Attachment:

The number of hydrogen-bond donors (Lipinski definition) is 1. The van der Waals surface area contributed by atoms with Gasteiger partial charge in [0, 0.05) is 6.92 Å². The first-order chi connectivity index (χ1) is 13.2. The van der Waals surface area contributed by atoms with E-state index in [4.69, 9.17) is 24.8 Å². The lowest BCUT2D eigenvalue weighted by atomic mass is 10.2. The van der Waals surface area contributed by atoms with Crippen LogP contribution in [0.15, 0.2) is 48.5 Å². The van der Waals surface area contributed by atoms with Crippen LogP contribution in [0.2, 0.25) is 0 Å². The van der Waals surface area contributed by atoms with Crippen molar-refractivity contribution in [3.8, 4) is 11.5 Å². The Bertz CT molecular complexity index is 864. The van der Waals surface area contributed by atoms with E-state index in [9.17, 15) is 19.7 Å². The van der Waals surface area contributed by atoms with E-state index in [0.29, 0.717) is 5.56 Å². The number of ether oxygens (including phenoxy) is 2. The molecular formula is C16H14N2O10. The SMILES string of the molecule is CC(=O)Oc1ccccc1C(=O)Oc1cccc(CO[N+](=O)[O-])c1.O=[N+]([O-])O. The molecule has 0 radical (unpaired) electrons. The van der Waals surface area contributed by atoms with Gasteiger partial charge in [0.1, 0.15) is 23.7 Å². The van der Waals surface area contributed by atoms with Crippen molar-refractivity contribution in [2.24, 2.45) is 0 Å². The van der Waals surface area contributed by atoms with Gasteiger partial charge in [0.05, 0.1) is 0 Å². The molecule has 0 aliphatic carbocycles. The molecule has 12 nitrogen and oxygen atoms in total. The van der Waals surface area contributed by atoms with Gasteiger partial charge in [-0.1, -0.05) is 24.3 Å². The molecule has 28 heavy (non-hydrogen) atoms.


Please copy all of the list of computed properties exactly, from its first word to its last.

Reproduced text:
The number of hydrogen-bond donors (Lipinski definition) is 1. The van der Waals surface area contributed by atoms with Gasteiger partial charge in [0, 0.05) is 6.92 Å². The first-order chi connectivity index (χ1) is 13.2. The van der Waals surface area contributed by atoms with E-state index in [4.69, 9.17) is 24.8 Å². The lowest BCUT2D eigenvalue weighted by atomic mass is 10.2. The van der Waals surface area contributed by atoms with Crippen LogP contribution in [0.15, 0.2) is 48.5 Å². The van der Waals surface area contributed by atoms with Crippen LogP contribution in [0.2, 0.25) is 0 Å². The van der Waals surface area contributed by atoms with Crippen molar-refractivity contribution in [3.8, 4) is 11.5 Å². The Bertz CT molecular complexity index is 864. The van der Waals surface area contributed by atoms with E-state index in [9.17, 15) is 19.7 Å². The van der Waals surface area contributed by atoms with E-state index in [0.29, 0.717) is 5.56 Å². The number of ether oxygens (including phenoxy) is 2. The molecular formula is C16H14N2O10. The SMILES string of the molecule is CC(=O)Oc1ccccc1C(=O)Oc1cccc(CO[N+](=O)[O-])c1.O=[N+]([O-])O. The molecule has 0 radical (unpaired) electrons. The van der Waals surface area contributed by atoms with Gasteiger partial charge in [0.1, 0.15) is 23.7 Å². The van der Waals surface area contributed by atoms with Crippen molar-refractivity contribution in [2.24, 2.45) is 0 Å². The van der Waals surface area contributed by atoms with Gasteiger partial charge in [0.05, 0.1) is 0 Å². The molecule has 0 aliphatic carbocycles. The molecule has 12 nitrogen and oxygen atoms in total. The van der Waals surface area contributed by atoms with Gasteiger partial charge in [-0.1, -0.05) is 24.3 Å². The molecule has 28 heavy (non-hydrogen) atoms.